Lastly, the Droid RAZR XT912 Motodev page notes that the phone has WCDMA 850/900/1900/2100 connectivity courtesy of the MDM6600. However, the shipping Droid RAZR has WCDMA disabled and corresponding lines commented out inside build.prop for the WCDMA components. Considering the existence of the RAZR XT910 (sans “Droid”) with WCDMA and GSM I think it’s fairly easy to predict that a world mode variant with LTE is coming sooner rather than later. I wouldn’t mind having a RAZR that works on AT&T WCDMA, that’s for sure.

WiFi, GPS, Audio and Speakerphone Camera - Stills and Video
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  • ananduser - Friday, December 16, 2011 - link

    Much better than the one on The Verge. Reply
  • GrizzledYoungMan - Friday, December 16, 2011 - link

    As usual, the reviews of wireless devices here kick ass. I'm not really interested in this phone - the wide bezel around the screen and the motoblur really bugged me - but it is a treat to read something about it that amounts to more than "how is this not like an iphone?"

    Looking forward to the Galaxy Nexus review, even though I'll likely already own it by the time your review is published. On principle, I can't bring myself to buy any phone loaded down with skins and bloatware, so there's only really one Android phone choice for me.

    Maybe I'm just surly this morning, but Motorola's latest industrial design language really isn't doing it for me. It has this Tron Legacy-esque cheesy vibe to it that is going to age quickly and poorly, I think. By comparison, it seems like Samsung and Nokia are on the right track, focusing on designs that are respectively helpful and pragmatic, and personal and pleasurable to use.

    Apple has been disappointing lately on design. The iPhone 4S body still looks great, but their software is getting more decorated and literal with every revision. I like a lot of things about the 4S - especially the camera - but the software was a huge disappointment.
    Reply
  • zeagus - Friday, December 16, 2011 - link

    Keep in mind the Galaxy Nexus is suffering some controversy vs. the "Pure Google" GSM version by having had VZW remove Google Wallet from it and adding My Verizon Mobile and Backup Assistant.. Reply
  • medi01 - Friday, December 16, 2011 - link

    Why do mentioned manufacturers: Appl,Motorol,Noki need battery "tradeoffs" due to slimness and lightness, while Samsung doesn't? Hard to follow on this one. Reply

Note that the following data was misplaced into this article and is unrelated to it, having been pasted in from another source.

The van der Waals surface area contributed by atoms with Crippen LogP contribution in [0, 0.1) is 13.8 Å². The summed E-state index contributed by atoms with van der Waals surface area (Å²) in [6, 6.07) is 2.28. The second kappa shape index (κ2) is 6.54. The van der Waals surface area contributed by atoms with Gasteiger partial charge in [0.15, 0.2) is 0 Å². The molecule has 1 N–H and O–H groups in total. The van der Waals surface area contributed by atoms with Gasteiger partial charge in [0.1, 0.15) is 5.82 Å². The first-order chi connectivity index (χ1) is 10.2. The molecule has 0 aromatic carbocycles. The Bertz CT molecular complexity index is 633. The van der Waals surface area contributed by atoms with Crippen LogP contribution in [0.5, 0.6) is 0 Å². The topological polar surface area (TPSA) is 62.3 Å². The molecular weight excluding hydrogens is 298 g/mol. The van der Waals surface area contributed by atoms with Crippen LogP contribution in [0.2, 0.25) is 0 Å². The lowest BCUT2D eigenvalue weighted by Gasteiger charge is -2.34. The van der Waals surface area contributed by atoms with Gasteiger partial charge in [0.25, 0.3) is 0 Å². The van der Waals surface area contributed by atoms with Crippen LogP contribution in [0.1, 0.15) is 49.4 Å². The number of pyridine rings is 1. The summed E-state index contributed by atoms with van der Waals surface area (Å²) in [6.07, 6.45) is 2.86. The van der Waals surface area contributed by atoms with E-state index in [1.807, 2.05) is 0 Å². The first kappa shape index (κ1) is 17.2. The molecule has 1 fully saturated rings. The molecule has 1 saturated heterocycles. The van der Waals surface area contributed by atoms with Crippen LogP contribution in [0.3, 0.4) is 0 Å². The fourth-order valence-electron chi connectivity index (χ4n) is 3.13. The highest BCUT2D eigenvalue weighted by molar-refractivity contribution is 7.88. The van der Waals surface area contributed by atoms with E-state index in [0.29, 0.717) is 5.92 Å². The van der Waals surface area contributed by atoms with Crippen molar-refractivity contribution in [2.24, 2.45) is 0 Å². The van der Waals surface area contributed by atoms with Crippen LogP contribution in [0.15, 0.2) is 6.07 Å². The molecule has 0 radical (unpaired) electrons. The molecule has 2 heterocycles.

• JasonInofuentes - Friday, December 16, 2011 - link

    Samsung makes an entirely different trade off, plastics. Sammy has perfected thin, hard plastics in their pursuit of slim, lightweight phones. The cost is feel. The RAZR feels as expensive as it is, the Samsung phones feel like shiny, low cost plastic. That said, using light plastics hasn't stopped Samsung from producing attractive designs, and though the plastics can scuff easily they are otherwise quite durable. Reply
  • TedG - Friday, December 16, 2011 - link

    I got sick of waiting for the Nexis (or iphone 5) and purchased the Razr about a month ago upgrading from the Droid X. In real life use it is pretty nice. It is quick responding and well built. The camera to me is just OK. I got a widget that turns the 4g off most of the time extending the battery life dramatically. Overall I really like this phone. Reply
  • loribeth - Tuesday, December 27, 2011 - link

    I wonder if I turn off my 4G, my hot spot would stay connected? Reply
  • geniekid - Friday, December 16, 2011 - link

    Two things.

    1) I second lemmo's request for an audio quality section like the one for the GS2 review. That particular review revealed some nasty things about interference and a poor codec that completely turned me off to the GS2.

    2) I completely agree about the importance of battery life. It's really the only complaint I have about my 1.5 year old Incredible running Cyanogen. Give me the same phone with 2x the battery life and I'd gladly take it over anything else in the market right now.
    Reply
  • lemmo - Saturday, December 17, 2011 - link

    Thanks geniekid, yep I reckon audio testing will be a real diferentiating factor for Anandtech, as no other sites do it... similar to Anand's battery testing methodology which set the reviews aside from all the rest.

    Maybe they will do a comparative audio test with other phones when they do the Nexus review...?
    Reply
  • ecuador - Friday, December 16, 2011 - link

    After so many Android reviews I am still waiting for Anandtech to review the only phone & OS I have tried that seems to me clearly better than iOS. I am talking about the Nokia N9 with MeeGo which blew me away so much when I tried it I bought it immediately despite the somewhat steep price. Am I alone to being unimpressed by most Android phones? Reply